About 5 mg of cytosolic protein was precipitated by adding a 50% aqueous solution of ice-cold TCA to the sample to a final concentration of 10% TCA (w/v). Precipitation was performed at 4 °C overnight, and the protein pellet was washed twice with an equal volume of ice-cold water. The dried pellet was redissolved and denatured in 20 μl 8 m urea, 200 mm ammonium bicarbonate, 20 mm dithiothreitol, and reduction was performed for 2 h at room temperature. Cysteine residues were alkylated by adding an equal volume of 100 mm iodoacetamide (50 mm final concentration) for 1 h in the dark. The reduced and alkylated protein solution was diluted 10-fold with water (final concentrations of 0.4 m urea and 10 mm ammonium bicarbonate) and digested overnight at 30 °C with trypsin (Worthington) at a trypsin:protein ratio of 1:100 (w/w).
Strong cation exchange (SCX) fractionation of tryptic peptides was performed on a 3.0-mm × 20-cm column (Poly LC, Columbia, MD) containing 5-μm polysulfoethyl aspartamide beads with a 200-Å pore size as described previously (23). The first 15 SCX fractions were freeze dried and subjected to titanium dioxide (TiO2) chromatography as follows. Each SCX fraction was redissolved in 50 μl of 200 mg/ml 2,5-dihydroxybenzoic acid dissolved in 80% acetonitrile, 2% trifluoroacetic and incubated for 5 min with ~2 mg of TiO2 beads that had been prewashed in the same solution. The beads were then transferred into a ZipTipC18 (Millipore) and washed twice with 45 μl of 80% acetonitrile, 2% trifluoroacetic. Bound peptides were eluted with 30 μl of 0.6% ammonia solution, pH 10.5, and the eluted phosphopeptides that absorbed to the underlying C18 material of the ZipTip were eluted with 10 μl of 30% acetonitrile followed by 10 μl of 50% acetonitrile, 0.05% trifluoroacetic acid. The combined eluates were dried, reconstituted in 20 μl of 5% formic acid, vortexed vigorously, and diluted to a final concentration of 1% formic acid with water for LC-MS/MS analysis.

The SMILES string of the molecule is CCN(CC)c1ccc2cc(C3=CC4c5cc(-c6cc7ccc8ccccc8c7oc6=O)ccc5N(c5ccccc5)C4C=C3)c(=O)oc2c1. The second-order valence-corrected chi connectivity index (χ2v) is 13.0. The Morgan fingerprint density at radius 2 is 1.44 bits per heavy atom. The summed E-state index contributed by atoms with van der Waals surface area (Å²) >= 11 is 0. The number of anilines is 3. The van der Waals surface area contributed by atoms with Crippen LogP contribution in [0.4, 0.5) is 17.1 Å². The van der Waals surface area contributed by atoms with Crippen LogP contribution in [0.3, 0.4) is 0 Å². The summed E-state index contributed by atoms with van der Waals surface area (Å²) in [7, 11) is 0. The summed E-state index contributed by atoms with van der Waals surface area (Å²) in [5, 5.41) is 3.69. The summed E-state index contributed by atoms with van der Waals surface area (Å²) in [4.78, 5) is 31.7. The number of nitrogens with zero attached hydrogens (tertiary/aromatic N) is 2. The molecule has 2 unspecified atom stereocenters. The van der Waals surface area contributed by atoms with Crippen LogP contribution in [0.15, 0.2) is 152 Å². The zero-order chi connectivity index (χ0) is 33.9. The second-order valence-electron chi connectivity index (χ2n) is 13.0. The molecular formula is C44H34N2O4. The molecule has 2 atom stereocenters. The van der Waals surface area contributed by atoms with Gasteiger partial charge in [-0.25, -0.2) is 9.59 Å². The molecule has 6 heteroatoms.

Liquid chromatography was performed on a fully automated UltiMate Nano LC System (Dionex) fitted with a 1 × 5-mm PepMap C18 trap column and a 75-μm × 15-cm reverse phase PepMap C18 analytical nanocolumn (LC Packings, Dionex). Samples were loaded in 0.1% formic acid (buffer A) and separated using a binary gradient consisting of buffer A and buffer B (90% acetonitrile, 0.08% formic acid). Peptides were eluted with a linear gradient from 5 to 40% buffer B over 130 min. The HPLC system was either coupled to a hybrid quadrupole time-of-flight mass spectrometer (QSTAR XL, Applied Biosystems) or an LTQ-Orbitrap mass spectrometer (Thermo Electron), both equipped with a nanospray ionization source. The QSTAR XL mass spectrometer was operated in a data-dependent mode, which consisted of a MS survey scan (m/z 400–2000) for 1 s followed by four 2-s MS/MS scans (m/z 60–1800) of the four most intense doubly or triply charged ions exceeding 10 counts. Former target ions were excluded for 180 s. The mass spectrometer was calibrated using 1 pmol/μl Glu-fibrinopeptide B. In the LTQ-Orbitrap mass spectrometer a survey scan was performed over a split mass range (m/z 300–800 and m/z 800–2000) in the Orbitrap analyzer (R = 60,000), each scan triggering five MS2 LTQ acquisitions of the five most intense ions using multistage activation on the neutral loss of 98 and 49 thomsons. The Orbitrap mass analyzer was internally calibrated on the fly using the lock mass of polydimethylcyclosiloxane at m/z 445.120025.